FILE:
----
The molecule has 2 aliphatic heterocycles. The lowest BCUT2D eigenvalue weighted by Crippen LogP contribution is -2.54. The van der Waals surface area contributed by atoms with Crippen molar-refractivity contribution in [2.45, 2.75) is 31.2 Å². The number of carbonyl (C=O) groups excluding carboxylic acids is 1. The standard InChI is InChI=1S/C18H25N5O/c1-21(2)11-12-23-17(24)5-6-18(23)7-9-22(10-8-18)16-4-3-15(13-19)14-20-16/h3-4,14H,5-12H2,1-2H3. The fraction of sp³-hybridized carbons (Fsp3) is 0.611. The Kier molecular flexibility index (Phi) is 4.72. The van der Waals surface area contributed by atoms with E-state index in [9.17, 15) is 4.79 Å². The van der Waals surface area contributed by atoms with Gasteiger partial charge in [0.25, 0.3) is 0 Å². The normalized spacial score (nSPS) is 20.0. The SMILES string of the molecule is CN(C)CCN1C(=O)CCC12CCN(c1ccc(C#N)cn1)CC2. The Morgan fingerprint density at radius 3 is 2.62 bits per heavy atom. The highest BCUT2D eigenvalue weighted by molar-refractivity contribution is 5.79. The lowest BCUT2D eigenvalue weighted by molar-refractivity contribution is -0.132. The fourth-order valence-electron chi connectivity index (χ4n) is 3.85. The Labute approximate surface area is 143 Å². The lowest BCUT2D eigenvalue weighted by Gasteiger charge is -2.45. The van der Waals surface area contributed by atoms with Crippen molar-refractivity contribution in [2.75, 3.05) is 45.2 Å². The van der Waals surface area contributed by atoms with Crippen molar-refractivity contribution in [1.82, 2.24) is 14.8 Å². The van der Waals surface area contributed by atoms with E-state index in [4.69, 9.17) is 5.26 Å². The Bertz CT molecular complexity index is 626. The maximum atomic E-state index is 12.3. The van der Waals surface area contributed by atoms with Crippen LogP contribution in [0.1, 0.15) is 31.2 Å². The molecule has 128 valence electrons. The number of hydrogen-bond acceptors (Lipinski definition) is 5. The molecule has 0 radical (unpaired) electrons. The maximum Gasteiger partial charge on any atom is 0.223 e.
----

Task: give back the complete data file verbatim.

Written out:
The molecule has 2 aliphatic heterocycles. The lowest BCUT2D eigenvalue weighted by Crippen LogP contribution is -2.54. The van der Waals surface area contributed by atoms with Crippen molar-refractivity contribution in [2.45, 2.75) is 31.2 Å². The number of carbonyl (C=O) groups excluding carboxylic acids is 1. The standard InChI is InChI=1S/C18H25N5O/c1-21(2)11-12-23-17(24)5-6-18(23)7-9-22(10-8-18)16-4-3-15(13-19)14-20-16/h3-4,14H,5-12H2,1-2H3. The fraction of sp³-hybridized carbons (Fsp3) is 0.611. The Kier molecular flexibility index (Phi) is 4.72. The van der Waals surface area contributed by atoms with E-state index in [9.17, 15) is 4.79 Å². The van der Waals surface area contributed by atoms with Gasteiger partial charge in [0.25, 0.3) is 0 Å². The normalized spacial score (nSPS) is 20.0. The SMILES string of the molecule is CN(C)CCN1C(=O)CCC12CCN(c1ccc(C#N)cn1)CC2. The Morgan fingerprint density at radius 3 is 2.62 bits per heavy atom. The highest BCUT2D eigenvalue weighted by molar-refractivity contribution is 5.79. The lowest BCUT2D eigenvalue weighted by molar-refractivity contribution is -0.132. The fourth-order valence-electron chi connectivity index (χ4n) is 3.85. The Labute approximate surface area is 143 Å². The lowest BCUT2D eigenvalue weighted by Gasteiger charge is -2.45. The van der Waals surface area contributed by atoms with Crippen molar-refractivity contribution in [2.75, 3.05) is 45.2 Å². The van der Waals surface area contributed by atoms with Crippen molar-refractivity contribution in [1.82, 2.24) is 14.8 Å². The van der Waals surface area contributed by atoms with E-state index in [4.69, 9.17) is 5.26 Å². The Bertz CT molecular complexity index is 626. The maximum atomic E-state index is 12.3. The van der Waals surface area contributed by atoms with Crippen LogP contribution in [0.1, 0.15) is 31.2 Å². The molecule has 128 valence electrons. The number of hydrogen-bond acceptors (Lipinski definition) is 5. The molecule has 0 radical (unpaired) electrons. The maximum Gasteiger partial charge on any atom is 0.223 e.